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RE: Future CVS Development

From: Greg A. Woods
Subject: RE: Future CVS Development
Date: Tue, 19 Jun 2001 14:46:09 -0400 (EDT)

[ On Tuesday, June 19, 2001 at 11:59:07 (-0400), Noel L Yap wrote: ]
> Subject: RE: Future CVS Development
> >Of course not.  CVS was not designed to handle unmergeable files.  Ergo
> >your argument is meaningless within its context.  RTFM.
> But CVS+process can handle non-mergable files.

Of course it can!  Just remember though that "CVS does not have a
builtin process model".

> >Most importantly it's not even conceptually possible to a concurrent
> >versioning system on primarily non-mergable files -- the mere concept of
> >allowing concurrent editing assumes theres some way to mostly automate
> >the merging of concurrent changes in a logical manner -- something
> >that's impossible, by definition, for binary files.  RTFM.
> I think you're confusing non-mergable with binary.  For example, if I store
> compressed source in CVS, I can concoptually define an automated merge process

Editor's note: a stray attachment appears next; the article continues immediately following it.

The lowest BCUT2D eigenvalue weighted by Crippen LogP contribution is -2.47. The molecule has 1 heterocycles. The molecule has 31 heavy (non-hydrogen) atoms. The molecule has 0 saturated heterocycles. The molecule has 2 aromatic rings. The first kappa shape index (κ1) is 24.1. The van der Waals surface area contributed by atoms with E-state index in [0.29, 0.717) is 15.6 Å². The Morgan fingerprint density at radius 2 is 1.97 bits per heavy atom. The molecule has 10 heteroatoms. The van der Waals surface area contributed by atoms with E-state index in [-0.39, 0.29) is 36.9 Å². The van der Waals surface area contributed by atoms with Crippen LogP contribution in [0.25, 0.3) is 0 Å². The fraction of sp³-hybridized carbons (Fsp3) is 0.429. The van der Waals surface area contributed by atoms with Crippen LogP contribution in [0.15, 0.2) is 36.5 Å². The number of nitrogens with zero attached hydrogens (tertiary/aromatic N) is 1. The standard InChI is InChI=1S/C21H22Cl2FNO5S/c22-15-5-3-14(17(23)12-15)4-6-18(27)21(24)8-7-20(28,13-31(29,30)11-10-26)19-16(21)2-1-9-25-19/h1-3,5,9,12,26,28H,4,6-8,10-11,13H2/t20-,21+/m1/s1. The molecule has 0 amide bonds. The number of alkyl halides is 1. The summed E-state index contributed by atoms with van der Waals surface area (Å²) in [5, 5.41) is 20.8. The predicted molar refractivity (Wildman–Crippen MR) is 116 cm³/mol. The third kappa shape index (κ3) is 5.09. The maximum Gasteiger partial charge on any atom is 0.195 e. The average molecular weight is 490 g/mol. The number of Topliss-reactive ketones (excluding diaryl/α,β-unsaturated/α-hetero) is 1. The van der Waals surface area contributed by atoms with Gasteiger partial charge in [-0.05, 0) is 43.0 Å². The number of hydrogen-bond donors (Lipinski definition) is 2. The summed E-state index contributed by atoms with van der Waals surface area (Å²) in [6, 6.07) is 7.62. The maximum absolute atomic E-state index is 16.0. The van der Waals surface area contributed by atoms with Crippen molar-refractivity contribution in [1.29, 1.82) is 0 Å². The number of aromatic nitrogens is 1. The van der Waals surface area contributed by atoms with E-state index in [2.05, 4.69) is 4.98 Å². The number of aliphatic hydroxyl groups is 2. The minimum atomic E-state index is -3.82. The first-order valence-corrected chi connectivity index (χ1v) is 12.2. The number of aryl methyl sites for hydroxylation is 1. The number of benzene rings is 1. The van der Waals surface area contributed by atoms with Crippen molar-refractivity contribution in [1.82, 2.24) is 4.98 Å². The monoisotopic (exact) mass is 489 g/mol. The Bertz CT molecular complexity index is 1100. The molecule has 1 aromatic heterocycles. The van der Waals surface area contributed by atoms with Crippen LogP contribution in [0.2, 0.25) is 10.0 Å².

> for these files.

No, I'm explicitly *not* confusing "binary" and "non-mergable".  The
inclusion of the "RTFM" was intended to qualify my statement in the
context of CVS, as it is currently implemented.  What matters to CVS is
"mergability" in the way it has been implemented to do merges, not some
fictional idea of "binariness" (whatever that might be in any given

CVS is not a "concept" -- it's an actual implementation of a set of
concepts and as-is it cannot merge compressed files, regardless of what
form they might take should they be decompressed.  It also cannot merge
any "binary" data structure, even though conceptually it might be
possible to device an algorithm that could merge some specific binary
data structure.

In fact CVS can just barely merge most types of source code and textual
documentation in any meaninful manner.  It can do so only because the
way such content is usually expressed lends itself to reasonably
meaningful comparison with the unix diff and diff3 algorithms (which of
course means that editing scripts can be automatically created which
will apply changes identified by those algorithms to some other file
with similar ancestry).

"Conceptually" what CVS does is to store the deltas of file revisions
and provide mechanisms to copy those deltas to variant revisions.  The
actual implemention relies on how well the unix diff and diff3
algorithms can identify meaningful deltas in changed files.

                                                        Greg A. Woods

+1 416 218-0098      VE3TCP      <address@hidden>     <address@hidden>
Planix, Inc. <address@hidden>;   Secrets of the Weird <address@hidden>

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